The structure of The Last Detail is partly geographical, as Buddusky’s quick dropoff in Maine turns into a slow crawl up the Eastern Seaboard. One city more or less looks like another without the distinguishing skyscrapers or landmarks, of which Ashby only reveals one: the ice rink at Rockefeller Center. All the same the movie manages to make each city feel individual, giving a particular tone to the episodes. D.C. has a ramshackle carelessness; Camden, where Meadows grew up, is suburban and wistful; Boston is desperate. It’s in Boston that the boys go to a party, run into some Buddhists, pay for sex. There’s a definite feeling of last chances slipping away, which is why the most memorable sound of Boston, and perhaps of all of The Last Detail, is Meadows breathing a chant he’s picked up from the Buddhists in the hopes that it will somehow set him free. In Norfolk and Washington Meadows’ innocence is established. In Camden his background becomes clear; he tells the others that his father is in Seattle and that he might have a half-sister, and when they arrive at Meadows’ house, the only thing home is a mess of bottles on the floor. In Boston, Meadows shows us how young he is. He is having such a good time with Buddusky and Mulhall, by now the men he considers his best friends, that he has almost convinced himself that he isn’t going to jail. He laughs off his sentence, blithely repeating that he expects to get two years taken off for good behavior, treating it like the experience was ten years in the past instead of hours ahead. He is the paragon of the youthful disbelief in consequences. Through Buddusky and Mulhall’s eyes, The Last Detail makes it clear that Meadows’ crime was always his stupidity, his inability to look ten minutes into the future and see what catastrophe is twiddling its thumbs there and waiting for you to drop in.

The other part is a series of firsts for Meadows, more or less spoonfed to him by Buddusky. Meadows learns from Buddusky how to hector a waitstaff into getting his food the way he wants it, a subdued callback to Nicholson’s Five Easy Pieces days. They get drunk together, another first for Meadows. Meadows’ first sexual encounter is with a prostitute Buddusky pays for, ends extremely prematurely, and then the second ends more satisfactorily. Buddusky at this point is badly attached to Meadows, and manages to find similarities between the two of them even when those similarities are maybe a little weird. Meadows chooses a girl (Carol Kane) and Buddusky stage whispers to Mulhall, That’s the one I would have chosen too! Their final day with Meadows is sad in the way last days of anything are sad. Having declined to repeat any activity that he’s already done, because the first time always stands out more, Meadows says, they decide to have a snowy picnic. The one most taciturn and unhappy throughout is Buddusky, whose demeanor is as frosty and sneering as it is in any other part of the movie. When Meadows tries to make one last run for it, Buddusky catches up to the kid and uses his pistol to beat him upside the had before Mulhall can drag him off.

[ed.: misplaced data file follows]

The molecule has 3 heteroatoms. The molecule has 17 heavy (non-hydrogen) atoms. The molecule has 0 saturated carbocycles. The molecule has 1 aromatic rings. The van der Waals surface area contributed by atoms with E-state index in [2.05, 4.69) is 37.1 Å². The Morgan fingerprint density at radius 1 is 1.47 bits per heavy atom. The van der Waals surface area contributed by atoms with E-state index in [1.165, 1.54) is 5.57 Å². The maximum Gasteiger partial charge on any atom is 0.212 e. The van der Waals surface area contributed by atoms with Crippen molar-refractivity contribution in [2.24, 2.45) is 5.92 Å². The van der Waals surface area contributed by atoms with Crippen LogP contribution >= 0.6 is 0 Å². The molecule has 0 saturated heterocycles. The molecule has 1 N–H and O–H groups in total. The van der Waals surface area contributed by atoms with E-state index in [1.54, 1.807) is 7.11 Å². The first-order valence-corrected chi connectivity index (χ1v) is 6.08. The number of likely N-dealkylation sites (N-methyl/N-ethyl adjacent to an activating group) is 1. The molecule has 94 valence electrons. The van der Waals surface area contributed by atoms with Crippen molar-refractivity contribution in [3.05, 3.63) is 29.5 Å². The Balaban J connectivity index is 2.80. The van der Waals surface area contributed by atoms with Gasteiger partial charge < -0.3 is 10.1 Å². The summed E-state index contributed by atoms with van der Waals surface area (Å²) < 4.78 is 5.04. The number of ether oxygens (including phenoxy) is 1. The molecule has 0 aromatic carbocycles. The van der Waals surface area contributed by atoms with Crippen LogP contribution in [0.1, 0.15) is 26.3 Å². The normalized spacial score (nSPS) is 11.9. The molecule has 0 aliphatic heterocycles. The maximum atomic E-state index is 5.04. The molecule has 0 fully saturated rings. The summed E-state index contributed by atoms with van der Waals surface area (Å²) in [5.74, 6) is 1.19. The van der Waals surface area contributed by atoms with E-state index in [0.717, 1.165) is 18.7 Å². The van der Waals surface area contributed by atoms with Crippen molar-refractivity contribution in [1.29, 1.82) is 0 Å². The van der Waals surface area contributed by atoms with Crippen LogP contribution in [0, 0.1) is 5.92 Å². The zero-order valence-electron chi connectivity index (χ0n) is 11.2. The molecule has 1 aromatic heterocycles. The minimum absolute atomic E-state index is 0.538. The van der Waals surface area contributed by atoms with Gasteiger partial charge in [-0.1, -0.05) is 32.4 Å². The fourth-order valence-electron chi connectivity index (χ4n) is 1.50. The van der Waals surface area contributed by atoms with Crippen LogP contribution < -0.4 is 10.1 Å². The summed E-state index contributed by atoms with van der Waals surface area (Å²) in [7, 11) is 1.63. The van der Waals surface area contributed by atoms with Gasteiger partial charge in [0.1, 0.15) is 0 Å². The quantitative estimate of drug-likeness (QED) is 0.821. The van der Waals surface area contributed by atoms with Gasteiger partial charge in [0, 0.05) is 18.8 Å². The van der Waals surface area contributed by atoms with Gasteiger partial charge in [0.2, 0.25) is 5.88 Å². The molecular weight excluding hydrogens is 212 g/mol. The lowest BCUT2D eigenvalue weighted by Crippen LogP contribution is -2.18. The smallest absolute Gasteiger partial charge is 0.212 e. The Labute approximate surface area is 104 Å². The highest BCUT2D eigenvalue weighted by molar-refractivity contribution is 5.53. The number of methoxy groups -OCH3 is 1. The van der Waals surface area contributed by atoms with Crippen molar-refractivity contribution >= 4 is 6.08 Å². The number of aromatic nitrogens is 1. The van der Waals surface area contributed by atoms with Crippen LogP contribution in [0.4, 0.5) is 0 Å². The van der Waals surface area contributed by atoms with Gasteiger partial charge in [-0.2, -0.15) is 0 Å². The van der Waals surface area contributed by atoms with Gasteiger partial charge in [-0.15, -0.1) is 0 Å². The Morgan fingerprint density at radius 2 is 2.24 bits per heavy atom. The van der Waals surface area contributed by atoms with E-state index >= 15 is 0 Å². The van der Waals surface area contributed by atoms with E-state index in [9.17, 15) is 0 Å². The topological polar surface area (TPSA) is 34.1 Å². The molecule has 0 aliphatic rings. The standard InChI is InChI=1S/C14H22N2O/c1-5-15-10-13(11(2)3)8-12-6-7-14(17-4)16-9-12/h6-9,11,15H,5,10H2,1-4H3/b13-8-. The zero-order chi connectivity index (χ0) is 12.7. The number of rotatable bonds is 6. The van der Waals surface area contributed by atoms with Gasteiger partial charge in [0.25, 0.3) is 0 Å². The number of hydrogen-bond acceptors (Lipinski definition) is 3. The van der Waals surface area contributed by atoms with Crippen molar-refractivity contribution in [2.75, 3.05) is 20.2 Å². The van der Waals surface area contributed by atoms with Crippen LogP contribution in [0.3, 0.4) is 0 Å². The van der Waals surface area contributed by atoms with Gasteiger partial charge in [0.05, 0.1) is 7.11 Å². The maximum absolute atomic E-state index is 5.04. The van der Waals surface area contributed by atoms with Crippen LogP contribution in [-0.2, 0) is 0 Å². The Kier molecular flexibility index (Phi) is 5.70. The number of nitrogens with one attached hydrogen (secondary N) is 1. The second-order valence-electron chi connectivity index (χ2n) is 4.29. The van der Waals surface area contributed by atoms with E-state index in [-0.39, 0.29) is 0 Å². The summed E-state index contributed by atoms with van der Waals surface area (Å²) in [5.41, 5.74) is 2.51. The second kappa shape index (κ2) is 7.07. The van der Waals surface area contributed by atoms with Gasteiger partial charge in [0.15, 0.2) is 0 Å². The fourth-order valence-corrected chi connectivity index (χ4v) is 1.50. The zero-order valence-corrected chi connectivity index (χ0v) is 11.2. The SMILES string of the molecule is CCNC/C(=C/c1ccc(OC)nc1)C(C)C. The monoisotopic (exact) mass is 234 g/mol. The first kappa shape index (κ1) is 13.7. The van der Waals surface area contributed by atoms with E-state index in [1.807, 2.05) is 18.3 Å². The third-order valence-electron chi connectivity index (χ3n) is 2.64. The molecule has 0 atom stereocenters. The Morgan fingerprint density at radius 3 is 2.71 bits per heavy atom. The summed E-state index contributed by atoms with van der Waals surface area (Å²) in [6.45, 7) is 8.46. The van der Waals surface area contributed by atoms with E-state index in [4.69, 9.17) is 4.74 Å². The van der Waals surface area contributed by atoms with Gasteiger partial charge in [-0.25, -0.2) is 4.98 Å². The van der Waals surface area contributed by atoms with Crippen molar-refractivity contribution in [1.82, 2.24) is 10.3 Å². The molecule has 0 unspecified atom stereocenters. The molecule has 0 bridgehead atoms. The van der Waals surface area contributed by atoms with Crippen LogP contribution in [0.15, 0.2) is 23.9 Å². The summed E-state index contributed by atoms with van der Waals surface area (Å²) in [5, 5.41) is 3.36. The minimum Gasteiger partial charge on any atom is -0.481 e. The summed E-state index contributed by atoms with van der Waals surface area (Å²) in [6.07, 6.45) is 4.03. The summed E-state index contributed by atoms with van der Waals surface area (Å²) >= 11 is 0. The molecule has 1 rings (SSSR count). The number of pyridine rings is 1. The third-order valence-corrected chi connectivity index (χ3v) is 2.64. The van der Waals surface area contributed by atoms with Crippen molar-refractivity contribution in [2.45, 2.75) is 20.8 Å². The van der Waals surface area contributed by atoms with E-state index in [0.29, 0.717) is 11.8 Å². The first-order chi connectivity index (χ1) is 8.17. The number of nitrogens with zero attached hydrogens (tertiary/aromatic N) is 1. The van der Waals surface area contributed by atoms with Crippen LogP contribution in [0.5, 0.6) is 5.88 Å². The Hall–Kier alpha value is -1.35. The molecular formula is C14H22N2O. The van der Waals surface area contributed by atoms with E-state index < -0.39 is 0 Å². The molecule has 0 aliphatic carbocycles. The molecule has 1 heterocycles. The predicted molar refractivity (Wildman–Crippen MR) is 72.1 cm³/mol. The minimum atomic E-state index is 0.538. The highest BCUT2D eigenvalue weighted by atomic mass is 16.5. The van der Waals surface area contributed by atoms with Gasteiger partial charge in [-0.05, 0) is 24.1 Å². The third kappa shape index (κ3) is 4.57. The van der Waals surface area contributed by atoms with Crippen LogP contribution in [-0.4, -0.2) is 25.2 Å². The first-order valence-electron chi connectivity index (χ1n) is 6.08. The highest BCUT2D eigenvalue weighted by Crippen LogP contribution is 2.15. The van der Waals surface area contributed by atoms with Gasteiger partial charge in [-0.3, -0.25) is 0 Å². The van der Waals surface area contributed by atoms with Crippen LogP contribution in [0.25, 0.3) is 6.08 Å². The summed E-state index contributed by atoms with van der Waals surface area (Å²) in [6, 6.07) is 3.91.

In the end, Buddusky and Mulhall drop Meadows off at Portsmouth, where he is immediately taken away from them; there is no goodbye. It’s easy to imagine another ending to the film in which they help the kid escape, or maybe run off with him, but from the beginning we know neither Buddusky nor Mulhall is going to color outside of the lines any further than they think they can get away with. (Buddusky may look crazy when he starts screaming to a bartender who won’t serve the underage Meadows that he is “the motherfucking shore patrol,” but he knows that the bartender isn’t going to mess with him. It’s all a matter of choosing an audience for him.) They both know too well that it could be them in Portsmouth if they fail to discharge this duty, and as much as they would obviously like to let the kid off there’s never a question that they’ll do what they’re supposed to; after all, this is what makes Buddusky so upset at the “picnic.” Ashby and Towne twist their knife here: you have to do what you have to do to get along, even when doing so roils in your stomach. There’s not much doubt that underneath the tough exteriors and the wild actions, Buddusky and especially Mulhall are decent guys. Their plan to act like they didn’t care about Meadows caved within minutes of meeting him. When they wish at the end of the movie for their assignments to come in, what they’re wishing for as much as anything is a situation where they lack the power to make decisions. Buddusky, technically, was in charge of the detail. He could have made a different decision. How much nicer it feels to be nearer the bottom of the ladder than the top, and where you can safely seethe with injustice without the risk of having to make an unjust decision.